Watson funds heritage print skills revival

Dan Clark and John Watson at Glasgow Press
Dan Clark and John Watson at Glasgow Press

Industry philanthropist John Watson OBE has helped a family-owned print business maintain the letterpress printing tradition by making a big donation to its work.

Watson ran Glasgow-based label printing specialist John Watson & Co for 50 years before selling it to US group Multi Color Corporation almost a decade ago.

He set up the The Watson Foundation after retiring, and via the foundation he gives to charities and provides a helping hand to young entrepreneurs.

The foundation has now made a “sizeable” donation to Glasgow Press, which will boost its efforts to preserve and celebrate traditional printing methods.

Dan Clark, who runs Glasgow Press with his family, said: “Letterpress printing is on the red list for endangered crafts and we’re keen to try and keep it alive.

“There aren’t any college courses for anyone who wants to be a letterpress printer as far as we know, so by trying to make things more accessible, by getting people in for courses or introducing children into this method of printing, we are trying to keep this trade going a bit longer.”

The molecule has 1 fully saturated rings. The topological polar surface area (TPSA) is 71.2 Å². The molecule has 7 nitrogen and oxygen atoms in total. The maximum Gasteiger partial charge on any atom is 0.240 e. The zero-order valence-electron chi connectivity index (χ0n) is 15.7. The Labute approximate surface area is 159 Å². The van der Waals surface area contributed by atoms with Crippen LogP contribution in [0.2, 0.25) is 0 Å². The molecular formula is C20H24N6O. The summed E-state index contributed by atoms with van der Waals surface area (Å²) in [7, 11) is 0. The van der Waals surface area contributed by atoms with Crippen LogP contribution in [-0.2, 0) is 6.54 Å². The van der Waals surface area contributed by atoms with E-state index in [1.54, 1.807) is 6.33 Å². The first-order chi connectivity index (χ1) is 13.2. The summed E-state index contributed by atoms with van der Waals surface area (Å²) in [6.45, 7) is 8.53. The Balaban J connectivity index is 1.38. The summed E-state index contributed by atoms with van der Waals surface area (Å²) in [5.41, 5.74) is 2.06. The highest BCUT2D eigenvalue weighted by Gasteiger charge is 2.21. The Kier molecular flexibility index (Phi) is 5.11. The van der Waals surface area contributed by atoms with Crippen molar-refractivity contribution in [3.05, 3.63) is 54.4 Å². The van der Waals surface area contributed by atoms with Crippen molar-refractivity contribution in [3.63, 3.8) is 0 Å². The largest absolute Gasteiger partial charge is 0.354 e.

Govan-based Glasgow Press was set up in 1960 by Clark’s father, also called Dan, who is now 88 and still works part-time in the business.

Dan Clark junior added “We are immensely grateful to John Watson and The Watson Foundation for this generous and substantial funding. We will be sure to put the money to good use engaging with the local community and more widely given that we share John Watson’s long-held social justice credentials as well as his passion for printing.”

The Watson Foundation had previously worked with the Scottish Printing Archival Trust to produce booklets detailing the Glasgow Print Trail and the Edinburgh Print Trail, explaining why printing was so important to both cities.

Watson said that, for him, preserving traditional printing methods “is a labour of love”.

“Most people associated with the printing industry generally agree that there have been more fundamental changes in the last 50 years than in the preceding centuries since Johannes Gutenberg invented printing from movable type in 1450.

“It is worth remembering that printing was a mainstay of Glasgow’s industry – third only in importance to heavy engineering and shipbuilding,” he noted.

“The pace of change has been unrelenting and with technology and new processes, ways of communicating the printed word have changed out of all recognition. Sadly, the industry has, too, and many of the companies have fallen by the wayside.

“This is why it is vital to ensure traditional print methods such as letterpress printing is not forgotten and Glasgow Press are leading the way with their community outreach initiative. I’m pleased to be supporting it and wish them well.”

Glasgow Press has set up a community interest company called Letterspace to promote the letterpress workshops to schools and communities.